What are e-cigarettes and how can you discourage children and youth from using them?

What are e-cigarettes?

E-cigarettes are small, battery operated devices that may be designed to look like cigarettes or be decorated with other “cool” designs. Instead of burning tobacco, e-cigarettes vaporize something called an "e-liquid," which can contain nicotine.

Different brands and models of e-cigarettes have different amounts of nicotine. When the vapour is inhaled, which is often called "vaping," nicotine can enter the lungs as a vaporized solution. Many cartridges also contain candy and fruit flavour, which also appeal to children and youth.

E-cigarettes have three components:

  • An inhaler cartridge that holds the e-liquid (with or without nicotine, which is the addictive and toxic ingredient found in traditional cigarettes).
  • The vaporizer, which heats and turns the liquid into a vapour that is meant to be inhaled like smoke.
  • A battery of varying voltage that powers the e-cigarette.

Should parents be concerned about e-cigarettes?

E-cigarettes may offer some potential for harm reduction, when used as a smoking cessation aid for people trying to quit using traditional cigarettes and tobacco. However, e-cigarettes also model smoking behaviour to non-smoking youth and are easily accessible to them. They have the potential to renormalize smoking and may attract or hook non-smokers.

The Ontario Tobacco Research Unit's video E-Cigarettes:To Vape or Not to Vape offers more information about this issue in a way that is accessible to youth.

Despite Health Canada’s 2009 ban of the sale of nicotine-containing e-cigarettes, they are still widely available. E-cigarettes are now being used and promoted by celebrities and on television and in movies.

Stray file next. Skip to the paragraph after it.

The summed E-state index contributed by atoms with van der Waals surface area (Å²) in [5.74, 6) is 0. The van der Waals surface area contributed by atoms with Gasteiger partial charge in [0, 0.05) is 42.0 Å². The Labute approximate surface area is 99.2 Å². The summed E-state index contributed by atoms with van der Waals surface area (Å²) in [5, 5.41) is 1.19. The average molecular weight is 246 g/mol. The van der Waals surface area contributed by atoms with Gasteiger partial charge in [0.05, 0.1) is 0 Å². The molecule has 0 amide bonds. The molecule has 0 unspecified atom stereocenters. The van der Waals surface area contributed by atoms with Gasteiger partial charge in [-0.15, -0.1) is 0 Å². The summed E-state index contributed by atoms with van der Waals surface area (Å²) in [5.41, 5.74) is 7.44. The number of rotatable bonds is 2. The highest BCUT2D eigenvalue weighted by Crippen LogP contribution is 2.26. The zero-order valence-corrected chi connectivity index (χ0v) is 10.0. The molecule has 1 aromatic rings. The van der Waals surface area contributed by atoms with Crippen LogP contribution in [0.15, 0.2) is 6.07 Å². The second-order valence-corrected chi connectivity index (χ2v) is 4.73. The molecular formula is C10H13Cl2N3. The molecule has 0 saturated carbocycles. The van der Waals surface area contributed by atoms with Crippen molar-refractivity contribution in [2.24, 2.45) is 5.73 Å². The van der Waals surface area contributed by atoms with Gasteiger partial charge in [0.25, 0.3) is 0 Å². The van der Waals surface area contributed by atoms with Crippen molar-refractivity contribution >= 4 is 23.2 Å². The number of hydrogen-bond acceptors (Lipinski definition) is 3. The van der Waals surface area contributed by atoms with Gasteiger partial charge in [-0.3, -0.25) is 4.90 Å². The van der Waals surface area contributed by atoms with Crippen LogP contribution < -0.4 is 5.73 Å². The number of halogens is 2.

How many youth are using e-cigarettes?

  • In 2015, 26 per cent of Canadian youth aged 15 to 19 reported having ever tried e-cigarettes. This compares to 20 per cent in 2013.
  • Six per cent of youth aged 15 to 19 had used an e-cigarette in the past 30 days, an increase of three per cent from 2013.
  • Among people who have never smoked cigarettes, 41 per cent of those who reported using an e-cigarette in the past 30 days were youth aged 15 to 19.
  • The 2016 US Surgeon General’s report indicates a three-fold increase in e-cigarette use since 2011 among middle and high school students who had never tried regular cigarettes.
  • E-cigarettes have not been evaluated for safety and quality by Health Canada.
    • Teens become addicted to nicotine at lower levels and fewer exposures than adults.
    • Nicotine disrupts development of the prefrontal cortex and hippocampus, leading to increased risk of depression, poor memory, decreased impulse control and attention.
    • Some e-cigarettes are designed for use with marijuana, hashish concentrates and oils.

What are the health and safety risks for youth?

According to the Canadian Pediatric Society:

  • Exposure to e-cigarette vapours and nicotine may have harmful effects on developing children's brains and can cause nicotine dependence and addiction.
  • Flavourings and the chemical propylene glycol in the e-liquid can irritate children's lungs when heated as they release toxins and can worsen conditions such as asthma and bronchitis.
  • The e-liquid can be poisonous to young children if ingested, and can be toxic if spilled on the skin leading to nausea or vomiting, difficulty breathing and even seizures.
  • Use of e-cigarettes can be a gateway for youth to take up cigarette smoking.
  • Batteries in the e-cigarettes have been known to explode.

What is being done to protect children and youth?

  • Provincial tobacco legislation, such as the B.C. Tobacco and Vapour Products Control Act and Tobacco Control Regulation, has been updated to include e-cigarettes. Vapour products cannot be sold to minors, and product store displays are now regulated the same way as tobacco.
  • Use of vapour products is banned in all public spaces where the B.C. government has also banned tobacco smoking. Some municipalities have included vapour products in their smoke-free bylaws.
  • Canadian and international public health organizations recommend legislation to restrict marketing to youth as well as uphold or enhance existing smoking regulations.
  • E-cigarette use is not allowed on any school property in B.C.
  • E-cigarettes containing nicotine or making health claims are banned for sale in Canada.

Resources